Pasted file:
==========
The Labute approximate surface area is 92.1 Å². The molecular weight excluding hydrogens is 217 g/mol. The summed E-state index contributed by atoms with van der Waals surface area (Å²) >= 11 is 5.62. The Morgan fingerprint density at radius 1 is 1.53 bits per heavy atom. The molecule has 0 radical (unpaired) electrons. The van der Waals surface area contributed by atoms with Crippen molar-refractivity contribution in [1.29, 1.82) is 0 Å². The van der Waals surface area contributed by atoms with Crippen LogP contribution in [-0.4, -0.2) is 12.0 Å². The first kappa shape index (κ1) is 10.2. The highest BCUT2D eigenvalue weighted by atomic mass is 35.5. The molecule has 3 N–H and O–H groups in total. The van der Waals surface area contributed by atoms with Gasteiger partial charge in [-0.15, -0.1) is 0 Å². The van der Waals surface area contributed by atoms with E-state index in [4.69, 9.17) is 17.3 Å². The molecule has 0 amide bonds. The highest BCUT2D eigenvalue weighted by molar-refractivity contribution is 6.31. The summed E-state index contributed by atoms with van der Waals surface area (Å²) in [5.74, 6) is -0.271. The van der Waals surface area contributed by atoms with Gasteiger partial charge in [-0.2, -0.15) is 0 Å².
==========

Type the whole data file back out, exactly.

The Labute approximate surface area is 92.1 Å². The molecular weight excluding hydrogens is 217 g/mol. The summed E-state index contributed by atoms with van der Waals surface area (Å²) >= 11 is 5.62. The Morgan fingerprint density at radius 1 is 1.53 bits per heavy atom. The molecule has 0 radical (unpaired) electrons. The van der Waals surface area contributed by atoms with Crippen molar-refractivity contribution in [1.29, 1.82) is 0 Å². The van der Waals surface area contributed by atoms with Crippen LogP contribution in [-0.4, -0.2) is 12.0 Å². The first kappa shape index (κ1) is 10.2. The highest BCUT2D eigenvalue weighted by atomic mass is 35.5. The molecule has 3 N–H and O–H groups in total. The van der Waals surface area contributed by atoms with Gasteiger partial charge in [-0.15, -0.1) is 0 Å². The van der Waals surface area contributed by atoms with E-state index in [4.69, 9.17) is 17.3 Å². The molecule has 0 amide bonds. The highest BCUT2D eigenvalue weighted by molar-refractivity contribution is 6.31. The summed E-state index contributed by atoms with van der Waals surface area (Å²) in [5.74, 6) is -0.271. The van der Waals surface area contributed by atoms with Gasteiger partial charge in [-0.2, -0.15) is 0 Å².